Yaritza gave us one final local remedy for the altitude—a spray composed of coca leaves and other herbs. You spray it on your hands, rub them together, clap two times and then make a small cup around your nose and mouth, inhaling deeply.

The vast Peruvian landscape on the hike up to Rainbow Mountain, covered in a dusting of snow.
The snow has begun melting and revealing the colors of the valley. This is the point in the hike where the steep section begins. It’s short and if you are in relatively good condition you will cruise past it, no problem. Photo by Nika Marohnic

9am: The summit

We made it to the top well before the crowds and mingled with some of the locals who were cooking alpaca stew and brewing tea. In no hurry, we drank muña and coca leaf tea, petted the alpacas, and admired the scenery. I was glad for the time we spent on the summit.

We descended quickly, reaching the bottom in about an hour. As we were going down, we encountered increasingly larger groups coming up. About halfway, we took one last look up to the summit, observing the swarms of people that resembled groves of densely-packed trees. The moral of the story? An earlier start is a better start.

Posing with our local guide, Yaritza, backdropped by the snow-covered Rainbow Mountain.
And finally a quick photo with Yaritza, the amazing woman who showed us everything Peru has to offer. She told us that the coca leaves in our mouths might make us look a little funny in photos. Photo by Karmen Marohnic

Good to Know Info and Additional Facts About Rainbow Mountain

Why is Rainbow Mountain in Peru colorful?

Glaciers that eroded over the years exposed the mountain and all of its beautiful colors. Through examining the movements of the tectonic plates, we learned that the Nazca plate was subdued under the South American plate, which uplifted the Andes Mountains and introduced a lot of rare minerals to the area. Each of the colors seen on the mountain corresponds to a mineral. Red is iron, yellow is sulfur, and green is copper.

Where is Rainbow Mountain in Peru?

Rainbow Mountain is located near Cusco. The drive from Cusco takes about three hours. You first head to Cusipata and then to Phulapatawasi, where the trek begins. It takes you through the Peruvian countryside and local farming communities, making it a perfect one day escape from the business of Cusco.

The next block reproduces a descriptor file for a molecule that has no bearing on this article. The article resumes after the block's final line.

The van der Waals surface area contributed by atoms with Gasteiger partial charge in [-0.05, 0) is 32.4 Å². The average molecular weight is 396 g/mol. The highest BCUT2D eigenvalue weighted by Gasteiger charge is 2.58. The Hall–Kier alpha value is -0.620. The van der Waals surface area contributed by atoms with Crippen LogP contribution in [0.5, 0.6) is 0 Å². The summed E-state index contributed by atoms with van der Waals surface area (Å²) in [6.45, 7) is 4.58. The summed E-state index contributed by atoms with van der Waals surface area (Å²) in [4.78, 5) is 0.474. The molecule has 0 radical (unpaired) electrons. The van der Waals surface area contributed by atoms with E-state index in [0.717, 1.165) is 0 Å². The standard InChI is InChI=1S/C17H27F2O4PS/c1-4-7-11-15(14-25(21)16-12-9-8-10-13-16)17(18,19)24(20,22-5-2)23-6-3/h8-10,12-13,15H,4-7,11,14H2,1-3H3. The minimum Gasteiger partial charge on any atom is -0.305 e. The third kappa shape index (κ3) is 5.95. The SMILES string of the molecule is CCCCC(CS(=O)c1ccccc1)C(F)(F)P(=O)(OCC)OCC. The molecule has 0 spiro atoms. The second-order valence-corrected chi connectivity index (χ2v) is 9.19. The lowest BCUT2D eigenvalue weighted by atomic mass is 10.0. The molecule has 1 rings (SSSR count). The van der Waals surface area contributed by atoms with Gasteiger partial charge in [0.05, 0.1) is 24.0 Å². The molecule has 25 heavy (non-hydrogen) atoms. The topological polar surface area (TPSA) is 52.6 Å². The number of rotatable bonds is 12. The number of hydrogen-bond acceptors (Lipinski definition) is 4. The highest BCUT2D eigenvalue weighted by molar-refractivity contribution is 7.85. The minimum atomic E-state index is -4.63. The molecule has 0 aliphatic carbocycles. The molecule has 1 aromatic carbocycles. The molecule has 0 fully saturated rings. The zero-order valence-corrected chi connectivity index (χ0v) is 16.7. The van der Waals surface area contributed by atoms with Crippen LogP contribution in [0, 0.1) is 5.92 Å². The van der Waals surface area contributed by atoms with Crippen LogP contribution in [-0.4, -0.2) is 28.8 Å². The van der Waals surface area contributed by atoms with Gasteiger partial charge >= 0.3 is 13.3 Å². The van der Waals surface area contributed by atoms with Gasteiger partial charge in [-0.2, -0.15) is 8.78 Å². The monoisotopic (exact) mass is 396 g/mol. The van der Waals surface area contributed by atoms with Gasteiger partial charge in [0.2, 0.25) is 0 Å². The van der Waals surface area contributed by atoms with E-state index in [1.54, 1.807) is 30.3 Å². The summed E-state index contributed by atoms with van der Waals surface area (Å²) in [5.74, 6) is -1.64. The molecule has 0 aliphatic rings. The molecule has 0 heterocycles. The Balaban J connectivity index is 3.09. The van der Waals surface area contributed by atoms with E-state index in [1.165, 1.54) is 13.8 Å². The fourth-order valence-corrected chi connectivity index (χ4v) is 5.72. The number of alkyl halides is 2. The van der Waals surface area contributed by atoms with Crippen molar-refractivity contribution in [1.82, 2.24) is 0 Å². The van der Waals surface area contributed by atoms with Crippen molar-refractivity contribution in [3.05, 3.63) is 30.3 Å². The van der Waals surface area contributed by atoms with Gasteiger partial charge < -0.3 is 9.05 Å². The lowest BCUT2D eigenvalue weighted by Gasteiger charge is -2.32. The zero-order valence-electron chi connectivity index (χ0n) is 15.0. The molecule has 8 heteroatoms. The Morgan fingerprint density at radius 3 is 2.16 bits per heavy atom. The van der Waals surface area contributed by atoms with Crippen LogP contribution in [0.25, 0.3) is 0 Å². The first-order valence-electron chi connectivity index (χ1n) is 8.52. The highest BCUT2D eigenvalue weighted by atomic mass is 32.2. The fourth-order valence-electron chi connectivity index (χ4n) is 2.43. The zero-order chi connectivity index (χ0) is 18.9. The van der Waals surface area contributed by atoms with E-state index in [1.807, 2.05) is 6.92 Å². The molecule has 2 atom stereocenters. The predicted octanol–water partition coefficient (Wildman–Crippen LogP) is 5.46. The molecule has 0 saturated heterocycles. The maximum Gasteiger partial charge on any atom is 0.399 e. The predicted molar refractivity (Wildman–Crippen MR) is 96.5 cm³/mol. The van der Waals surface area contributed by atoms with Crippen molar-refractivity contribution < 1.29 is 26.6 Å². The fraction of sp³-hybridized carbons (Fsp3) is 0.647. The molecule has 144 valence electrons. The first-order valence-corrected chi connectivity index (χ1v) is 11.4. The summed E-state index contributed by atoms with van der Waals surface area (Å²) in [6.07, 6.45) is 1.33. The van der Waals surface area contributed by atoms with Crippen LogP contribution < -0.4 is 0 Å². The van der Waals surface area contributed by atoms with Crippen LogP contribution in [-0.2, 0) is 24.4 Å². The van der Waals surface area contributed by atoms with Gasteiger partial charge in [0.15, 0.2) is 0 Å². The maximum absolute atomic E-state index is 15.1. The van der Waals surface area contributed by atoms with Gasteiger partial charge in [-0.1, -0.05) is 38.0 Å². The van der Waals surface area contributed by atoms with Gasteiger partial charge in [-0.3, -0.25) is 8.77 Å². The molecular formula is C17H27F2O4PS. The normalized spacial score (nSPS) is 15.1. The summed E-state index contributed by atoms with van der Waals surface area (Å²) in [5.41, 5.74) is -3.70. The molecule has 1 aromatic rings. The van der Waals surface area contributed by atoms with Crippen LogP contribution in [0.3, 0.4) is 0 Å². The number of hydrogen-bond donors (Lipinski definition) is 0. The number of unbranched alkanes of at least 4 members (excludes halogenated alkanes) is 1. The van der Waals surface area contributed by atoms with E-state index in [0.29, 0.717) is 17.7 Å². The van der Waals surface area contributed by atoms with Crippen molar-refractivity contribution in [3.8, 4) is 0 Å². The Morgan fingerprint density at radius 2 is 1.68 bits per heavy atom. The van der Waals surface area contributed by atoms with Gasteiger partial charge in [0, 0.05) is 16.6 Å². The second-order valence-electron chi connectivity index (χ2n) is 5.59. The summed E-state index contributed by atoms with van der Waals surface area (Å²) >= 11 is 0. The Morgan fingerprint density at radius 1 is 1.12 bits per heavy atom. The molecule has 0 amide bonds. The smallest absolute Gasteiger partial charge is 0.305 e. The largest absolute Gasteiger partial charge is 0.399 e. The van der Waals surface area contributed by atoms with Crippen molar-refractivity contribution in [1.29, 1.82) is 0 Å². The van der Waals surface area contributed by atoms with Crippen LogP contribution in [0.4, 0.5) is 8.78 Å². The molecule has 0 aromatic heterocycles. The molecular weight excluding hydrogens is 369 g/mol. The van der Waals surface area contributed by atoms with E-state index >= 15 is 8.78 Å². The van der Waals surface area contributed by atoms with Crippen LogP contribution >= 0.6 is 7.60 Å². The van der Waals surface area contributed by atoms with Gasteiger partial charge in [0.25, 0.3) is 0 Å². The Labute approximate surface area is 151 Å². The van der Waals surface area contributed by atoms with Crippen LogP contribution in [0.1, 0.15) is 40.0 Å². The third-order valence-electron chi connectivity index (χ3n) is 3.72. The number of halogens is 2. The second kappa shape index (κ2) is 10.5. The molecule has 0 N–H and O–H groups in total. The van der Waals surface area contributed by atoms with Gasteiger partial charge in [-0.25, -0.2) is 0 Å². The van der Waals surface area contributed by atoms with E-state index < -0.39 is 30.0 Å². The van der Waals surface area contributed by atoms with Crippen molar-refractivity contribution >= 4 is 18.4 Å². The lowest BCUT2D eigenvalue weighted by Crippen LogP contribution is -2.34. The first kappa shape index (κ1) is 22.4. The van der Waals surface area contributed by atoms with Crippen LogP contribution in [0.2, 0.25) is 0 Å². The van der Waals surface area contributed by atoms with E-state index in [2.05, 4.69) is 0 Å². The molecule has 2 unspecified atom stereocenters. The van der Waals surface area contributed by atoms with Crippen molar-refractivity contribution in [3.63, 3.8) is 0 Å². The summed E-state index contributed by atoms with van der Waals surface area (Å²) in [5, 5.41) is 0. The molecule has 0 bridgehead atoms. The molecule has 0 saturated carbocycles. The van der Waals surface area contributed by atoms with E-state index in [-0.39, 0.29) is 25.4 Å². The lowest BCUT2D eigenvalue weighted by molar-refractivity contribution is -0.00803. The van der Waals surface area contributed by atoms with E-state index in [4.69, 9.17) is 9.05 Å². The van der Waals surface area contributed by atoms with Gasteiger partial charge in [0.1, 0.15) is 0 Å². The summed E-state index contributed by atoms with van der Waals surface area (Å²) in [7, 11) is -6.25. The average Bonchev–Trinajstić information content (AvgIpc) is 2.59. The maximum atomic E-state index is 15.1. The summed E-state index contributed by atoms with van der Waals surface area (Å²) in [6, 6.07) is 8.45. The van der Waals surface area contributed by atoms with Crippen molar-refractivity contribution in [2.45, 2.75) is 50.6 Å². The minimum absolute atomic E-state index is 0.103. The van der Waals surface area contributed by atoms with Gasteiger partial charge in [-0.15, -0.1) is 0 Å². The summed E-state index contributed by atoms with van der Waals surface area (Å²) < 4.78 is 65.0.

How to get to Rainbow Mountain in Peru?

To get to Cusco, most people fly from Lima. From the city, the easiest way to get to the Rainbow Mountain is by car. The road up to the start of the trail is very steep and rough, so unless you have your own car, it is beneficial to hike the Rainbow Mountain with a guide. They provide transportation so you don’t have to worry about renting a car that will make it up the road.

How difficult is the Rainbow Mountain hike?

This really depends on your fitness level and how acclimated you are. Because of the altitude, many people can feel the effects and find it difficult. If you’re regularly active and are familiar with hiking at higher elevations or mountaineering, this might feel like a moderate trek.

How long does it take to hike Rainbow Mountain?

The average time is about 3-4 hours, though this is dependent on your fitness level and speed. Roundtrip, the hike is about 4.5 miles (7km), which might not sound like a lot, but remember you’re starting around 4,600 m (15,092 ft) and ending up around 5,200 m (17,060 ft), so be mindful of altitude sickness!

How much does it cost to go to Rainbow Mountain?

Prices for a Rainbow Mountain hike vary by tour operator, but range from $35 to $100+ per person (depending on whether you want to go as part of a group or privately) and include transportation and a certified guide.

The Rainbow Mountain Hike: A One Day Trip You Must Do

With a short drive, easy hike at a casual pace, and plenty of time to hang around at the top, hiking the Rainbow Mountain is the perfect one day trip from Cusco. You get to see the Peruvian countryside, immerse yourself in a surreal landscape, and interact with heartwarming people of a culture rich in history. It is definitely a test of endurance and how much altitude you can handle, but we’re all here for the adventure, and this one defies the laws of nature.

Add some color to your next adventure in Peru by hiking the Rainbow Mountain with a local guide.

About the author
Amateur backcountry skier and mountaineer based in Brooklyn, NYC

There's not much that Nika hasn't accomplished. She's climbed Grand Teton when she was just 14-years-old, skied on several continents, and has more than a handful of overnight backpacking and mountain hut trips to her credit! She's always looking for the next adventure and can't wait to get outdoors.